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Consistent, quality power is necessary for nearly everything we do — at home, at play and at work — and maintaining the equipment that powers our lives is critical. When it comes to personal devices, understanding power and maintenance needs, life expectancy, and age considerations can be second nature, from installing antiviruses on new devices, to buying replacement batteries, to bringing devices to qualified staff for break/fix issues. However, for large, complex critical power systems, this type of lifecycle understanding can be lacking, and as a result, prescriptive and deliberate care and maintenance can be overlooked.
It is necessary to care for electrical distribution equipment at every stage of its lifecycle: installation to three years, the intermediate three- to 15-year period, and equipment over 15 years. There are several processes and steps to ensure equipment lives a fully functional life.
Proper documentation is a critical first step, and when electrical staff — whether in-house or outsourced — are installing electrical equipment, ensuring that referenced system documents are correct should be a top priority. While often an issue in older facilities, where drawings, blueprints and installation site materials may be out of date and do not represent the various changes to electrical layout made over time, the lack of proper documentation can be a problem for any project. Working off incorrect plans not only causes time and cost issues, but can result in equipment malfunction or safety risks — both during installation and after, when the equipment is energized. Beyond ensuring systems are installed appropriately, proper documentation also serves as a benchmark against which future maintenance requirements can be assessed as equipment gets older.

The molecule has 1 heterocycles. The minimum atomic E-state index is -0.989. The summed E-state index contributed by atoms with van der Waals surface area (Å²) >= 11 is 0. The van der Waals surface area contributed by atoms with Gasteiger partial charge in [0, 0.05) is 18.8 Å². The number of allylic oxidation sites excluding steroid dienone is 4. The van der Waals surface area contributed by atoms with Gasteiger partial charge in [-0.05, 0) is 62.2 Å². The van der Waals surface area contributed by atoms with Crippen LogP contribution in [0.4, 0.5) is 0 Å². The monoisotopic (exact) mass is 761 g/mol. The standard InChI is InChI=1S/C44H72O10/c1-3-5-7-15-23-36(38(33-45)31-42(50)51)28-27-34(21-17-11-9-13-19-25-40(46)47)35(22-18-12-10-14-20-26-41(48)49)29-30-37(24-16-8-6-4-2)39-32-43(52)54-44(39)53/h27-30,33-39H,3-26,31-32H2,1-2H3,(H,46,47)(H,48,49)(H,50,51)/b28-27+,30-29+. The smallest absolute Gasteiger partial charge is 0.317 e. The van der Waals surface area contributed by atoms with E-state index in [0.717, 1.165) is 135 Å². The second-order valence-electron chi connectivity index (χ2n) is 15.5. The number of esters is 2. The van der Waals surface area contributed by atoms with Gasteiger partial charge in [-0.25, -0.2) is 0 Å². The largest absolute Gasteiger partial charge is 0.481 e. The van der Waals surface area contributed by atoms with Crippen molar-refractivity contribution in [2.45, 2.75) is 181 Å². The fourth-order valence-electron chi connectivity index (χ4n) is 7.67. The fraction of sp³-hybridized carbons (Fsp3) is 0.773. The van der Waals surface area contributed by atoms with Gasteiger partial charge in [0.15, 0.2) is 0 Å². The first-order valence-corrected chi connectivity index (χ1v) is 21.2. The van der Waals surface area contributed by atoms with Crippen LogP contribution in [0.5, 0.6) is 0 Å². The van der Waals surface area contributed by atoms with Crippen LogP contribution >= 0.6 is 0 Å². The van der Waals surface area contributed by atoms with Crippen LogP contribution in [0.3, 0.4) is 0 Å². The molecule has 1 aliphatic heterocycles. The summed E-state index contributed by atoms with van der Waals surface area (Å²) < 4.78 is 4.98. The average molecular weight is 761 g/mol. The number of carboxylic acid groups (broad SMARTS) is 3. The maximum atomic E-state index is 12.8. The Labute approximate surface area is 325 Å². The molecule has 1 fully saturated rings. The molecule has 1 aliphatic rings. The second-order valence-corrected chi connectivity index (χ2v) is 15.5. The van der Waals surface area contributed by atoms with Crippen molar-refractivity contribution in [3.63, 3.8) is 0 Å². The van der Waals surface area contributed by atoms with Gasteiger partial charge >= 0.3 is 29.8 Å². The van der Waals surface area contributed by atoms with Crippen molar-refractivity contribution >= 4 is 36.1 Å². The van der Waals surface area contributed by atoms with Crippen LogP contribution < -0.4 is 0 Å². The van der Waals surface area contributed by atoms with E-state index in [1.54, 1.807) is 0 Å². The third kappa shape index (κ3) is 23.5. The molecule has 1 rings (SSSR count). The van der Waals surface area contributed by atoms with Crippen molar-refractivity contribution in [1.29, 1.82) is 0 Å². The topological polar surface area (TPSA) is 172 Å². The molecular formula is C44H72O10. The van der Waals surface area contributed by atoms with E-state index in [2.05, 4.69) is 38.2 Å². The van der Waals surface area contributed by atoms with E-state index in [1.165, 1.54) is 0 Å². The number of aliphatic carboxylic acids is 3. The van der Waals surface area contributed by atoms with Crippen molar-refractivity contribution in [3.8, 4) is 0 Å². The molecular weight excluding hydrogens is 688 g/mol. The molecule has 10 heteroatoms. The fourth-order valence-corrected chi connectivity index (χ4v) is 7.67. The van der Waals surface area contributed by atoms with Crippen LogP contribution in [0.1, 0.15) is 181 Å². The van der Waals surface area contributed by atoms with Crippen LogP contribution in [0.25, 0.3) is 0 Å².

Once equipment is installed, commissioning and testing will help ensure it functions as designed. This may seem like a common-sense step, but it often goes undone. However, equipment commissioning will help facility and electrical personnel ensure the system is working to full capacity and enable them to identify any issues with the system that make it incapable of operating as specified.
An additional consideration is the application of testing systems that can help prevent adverse safety events and be used to measure and predict future maintenance needs. This includes proper grounding and bonding infrared scanning systems and alerting technologies that help maintain worker safety and enable simplified ongoing management and assessment as equipment gets older.
As equipment gets older, ongoing maintenance and monitoring are essential for proper functioning and longevity. However, due to cost restrictions, many organizations defer to a reactive maintenance schedule, in which fixes are only issued once an asset breaks. It is actually more expensive down the line to engage in reactive rather than strategic, proactive, and predictive maintenance strategies — replacing of non-repairable equipment, facility shutdowns, safety risks, etc. Ongoing equipment maintenance includes: cleaning and lubing, keeping the environment around the equipment free of debris and taking regular oil samples, to name a few. This proactive maintenance approach enables facilities and electrical staff to identify, predict, and mitigate any issues that may have not have been found otherwise. Each maintenance task performed should be clearly documented for reference, so there is an existing record if the equipment ever fails or is damaged. Maintenance records should be analyzed to try to identify downward trends in performance. This documentation will also help assist in determining any hiccups in the system that can hinder the equipment’s ability to deliver power as it gets older.